Index to Chiropractic Literature
Index to Chiropractic Literature
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ID 25794
  Title Intermittent lumbar flexion-distraction applied in the treatment of spondylolisthesis: A statistical analysis
Journal J Manipulative Physiol Ther. 1979 Sep;2(3):159-169
Peer Review Yes
Publication Type Article

Twenty individuals (8 males, 12 females) ranging in age from 25 years to 78 years with symptom-expressant lumbar spondylolisthesis were studied over a period of three years.

The trial consisted of questioning the value of intermittent lumbar flexion-distraction (Cox Maneuver) when applied as a mechanism in the treatment of lumbar spondylolisthesis. Variables selected for statistical cross tabulation include: Patient demographics, etiology of pain, distribution of pain, duration of pain, anatomy of the lumbar spine, lesion classification clinical findings, previous forms of treatment and familial incidence of low back pain versus the responses of the patient to intermittent lumbar flexion-distraction.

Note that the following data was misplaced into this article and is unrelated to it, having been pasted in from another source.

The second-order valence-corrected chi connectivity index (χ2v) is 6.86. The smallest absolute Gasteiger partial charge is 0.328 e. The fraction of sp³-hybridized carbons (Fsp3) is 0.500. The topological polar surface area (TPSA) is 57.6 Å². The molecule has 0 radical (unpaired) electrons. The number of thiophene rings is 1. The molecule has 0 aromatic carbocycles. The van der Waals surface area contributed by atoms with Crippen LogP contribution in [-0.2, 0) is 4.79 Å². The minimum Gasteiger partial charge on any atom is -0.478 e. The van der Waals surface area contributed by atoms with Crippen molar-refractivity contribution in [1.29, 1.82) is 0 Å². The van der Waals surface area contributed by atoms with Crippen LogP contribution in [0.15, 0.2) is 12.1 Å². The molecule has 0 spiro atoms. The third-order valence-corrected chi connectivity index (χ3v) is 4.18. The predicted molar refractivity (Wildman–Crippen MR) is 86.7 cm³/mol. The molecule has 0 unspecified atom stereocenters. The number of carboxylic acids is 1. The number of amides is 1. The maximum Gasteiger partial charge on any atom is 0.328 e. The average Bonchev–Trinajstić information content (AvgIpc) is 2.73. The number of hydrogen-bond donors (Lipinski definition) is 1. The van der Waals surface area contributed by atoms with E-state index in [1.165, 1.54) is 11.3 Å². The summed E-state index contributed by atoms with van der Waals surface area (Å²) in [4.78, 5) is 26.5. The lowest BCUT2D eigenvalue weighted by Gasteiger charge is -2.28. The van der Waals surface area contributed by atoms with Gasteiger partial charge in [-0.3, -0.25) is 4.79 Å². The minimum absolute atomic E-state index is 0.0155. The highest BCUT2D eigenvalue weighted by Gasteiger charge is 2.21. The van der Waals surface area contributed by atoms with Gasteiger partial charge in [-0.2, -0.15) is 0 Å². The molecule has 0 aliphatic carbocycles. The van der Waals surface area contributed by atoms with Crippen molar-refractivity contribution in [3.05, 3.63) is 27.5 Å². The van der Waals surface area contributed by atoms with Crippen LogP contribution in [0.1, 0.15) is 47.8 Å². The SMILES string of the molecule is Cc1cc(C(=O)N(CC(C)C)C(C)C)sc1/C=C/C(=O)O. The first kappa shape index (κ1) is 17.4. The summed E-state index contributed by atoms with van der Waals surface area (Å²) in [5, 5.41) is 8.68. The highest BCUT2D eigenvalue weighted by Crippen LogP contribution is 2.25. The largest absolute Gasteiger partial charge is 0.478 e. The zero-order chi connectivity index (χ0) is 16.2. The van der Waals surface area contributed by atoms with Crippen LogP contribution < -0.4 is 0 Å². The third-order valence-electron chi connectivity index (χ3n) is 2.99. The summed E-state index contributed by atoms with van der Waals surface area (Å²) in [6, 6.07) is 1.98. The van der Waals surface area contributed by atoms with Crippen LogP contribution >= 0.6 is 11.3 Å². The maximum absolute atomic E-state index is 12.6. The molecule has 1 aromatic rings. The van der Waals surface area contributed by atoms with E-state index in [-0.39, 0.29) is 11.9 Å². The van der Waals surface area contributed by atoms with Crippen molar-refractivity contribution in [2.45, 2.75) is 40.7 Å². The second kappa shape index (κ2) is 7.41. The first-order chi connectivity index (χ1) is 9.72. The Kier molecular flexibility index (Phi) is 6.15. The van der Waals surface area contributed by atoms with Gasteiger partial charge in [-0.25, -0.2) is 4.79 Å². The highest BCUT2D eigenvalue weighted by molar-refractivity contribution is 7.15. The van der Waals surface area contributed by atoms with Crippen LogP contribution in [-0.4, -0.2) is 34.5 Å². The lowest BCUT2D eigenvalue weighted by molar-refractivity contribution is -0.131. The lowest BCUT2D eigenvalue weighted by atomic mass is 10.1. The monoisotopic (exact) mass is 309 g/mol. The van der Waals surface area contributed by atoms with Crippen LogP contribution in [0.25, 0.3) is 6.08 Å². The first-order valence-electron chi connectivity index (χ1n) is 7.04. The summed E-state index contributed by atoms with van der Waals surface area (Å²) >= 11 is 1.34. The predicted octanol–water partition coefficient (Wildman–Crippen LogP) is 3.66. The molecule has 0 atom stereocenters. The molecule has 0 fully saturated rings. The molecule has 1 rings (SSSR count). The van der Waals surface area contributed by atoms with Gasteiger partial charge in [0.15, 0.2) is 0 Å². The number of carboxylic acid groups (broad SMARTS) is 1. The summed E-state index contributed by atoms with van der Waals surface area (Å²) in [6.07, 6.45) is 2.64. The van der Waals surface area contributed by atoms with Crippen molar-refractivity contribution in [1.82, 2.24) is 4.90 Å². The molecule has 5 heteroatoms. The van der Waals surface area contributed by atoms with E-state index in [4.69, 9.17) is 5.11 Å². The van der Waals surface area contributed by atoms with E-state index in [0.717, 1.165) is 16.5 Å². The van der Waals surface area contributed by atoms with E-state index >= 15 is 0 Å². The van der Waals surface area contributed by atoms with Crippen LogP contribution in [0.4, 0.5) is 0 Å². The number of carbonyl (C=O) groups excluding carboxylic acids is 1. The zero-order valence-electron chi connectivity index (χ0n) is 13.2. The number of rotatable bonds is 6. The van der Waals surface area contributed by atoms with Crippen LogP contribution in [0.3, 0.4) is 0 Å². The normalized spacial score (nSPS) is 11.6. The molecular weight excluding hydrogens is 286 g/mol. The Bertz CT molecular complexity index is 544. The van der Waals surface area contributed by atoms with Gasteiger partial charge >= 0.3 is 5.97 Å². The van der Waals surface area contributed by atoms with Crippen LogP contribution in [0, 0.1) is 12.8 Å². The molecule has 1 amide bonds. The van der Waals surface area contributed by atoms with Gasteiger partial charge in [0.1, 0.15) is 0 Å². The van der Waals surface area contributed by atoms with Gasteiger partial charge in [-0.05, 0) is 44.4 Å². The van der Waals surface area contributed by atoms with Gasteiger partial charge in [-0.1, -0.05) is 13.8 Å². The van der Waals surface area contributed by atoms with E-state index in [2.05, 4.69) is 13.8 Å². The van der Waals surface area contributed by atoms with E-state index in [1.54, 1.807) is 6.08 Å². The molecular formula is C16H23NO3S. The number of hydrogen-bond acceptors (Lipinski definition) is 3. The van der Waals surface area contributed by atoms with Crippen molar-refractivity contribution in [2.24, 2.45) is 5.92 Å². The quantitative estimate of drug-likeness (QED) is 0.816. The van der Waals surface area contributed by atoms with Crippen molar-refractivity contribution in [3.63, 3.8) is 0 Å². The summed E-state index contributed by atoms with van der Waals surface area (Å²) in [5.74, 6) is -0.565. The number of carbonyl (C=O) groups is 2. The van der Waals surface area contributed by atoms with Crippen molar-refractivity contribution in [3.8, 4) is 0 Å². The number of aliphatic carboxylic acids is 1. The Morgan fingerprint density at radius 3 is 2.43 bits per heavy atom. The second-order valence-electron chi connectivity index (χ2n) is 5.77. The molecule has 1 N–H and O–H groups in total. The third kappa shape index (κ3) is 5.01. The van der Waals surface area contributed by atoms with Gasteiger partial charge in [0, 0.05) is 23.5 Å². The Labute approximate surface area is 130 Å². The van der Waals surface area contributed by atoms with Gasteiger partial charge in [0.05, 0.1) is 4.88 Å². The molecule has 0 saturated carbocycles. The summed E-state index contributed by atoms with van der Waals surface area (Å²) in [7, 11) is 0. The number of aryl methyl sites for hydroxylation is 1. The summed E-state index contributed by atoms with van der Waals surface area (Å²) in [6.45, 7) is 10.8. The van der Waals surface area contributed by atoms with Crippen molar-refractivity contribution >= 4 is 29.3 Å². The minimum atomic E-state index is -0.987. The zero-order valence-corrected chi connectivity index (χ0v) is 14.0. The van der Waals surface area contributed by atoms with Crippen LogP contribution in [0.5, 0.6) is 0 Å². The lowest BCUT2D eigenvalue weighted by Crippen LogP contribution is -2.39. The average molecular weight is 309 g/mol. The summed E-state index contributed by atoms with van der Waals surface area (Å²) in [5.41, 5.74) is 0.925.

Seven individuals (35% of study) were reported as having an excellent response (intervals of 6 months or longer between distractions). Three individuals (15%) were reported as having a very good response (intervals of three months between distractions). Five individuals (20%) reported as having a good response (intervals of one month between distractions). Five individuals (20%) reported a poor response to distraction claiming no symptomatic improvement. There were no reports of individuals getting worse as a result of distraction.

No claim is made that intermittent lumbar flexion-distraction alters the amount of anterior displacement of the involved vertebra. However, intermittent lumbar flexion-distraction may prove to be an advance in the ambulatory conservative clinical management of symptom-expressant lumbar spondylolisthesis.

Author keywords: Spondylolysis, spondylolisthesis, Cox maneuver, spine, low back pain, intermittent lumbar flexion-distraction

Author affiliation: Private practice limited to orthopaedic and neurologic lesions of the lumbar spine, South Bend, Indiana

This abstract is reproduced with the permission of the publisher. Article only available in print.


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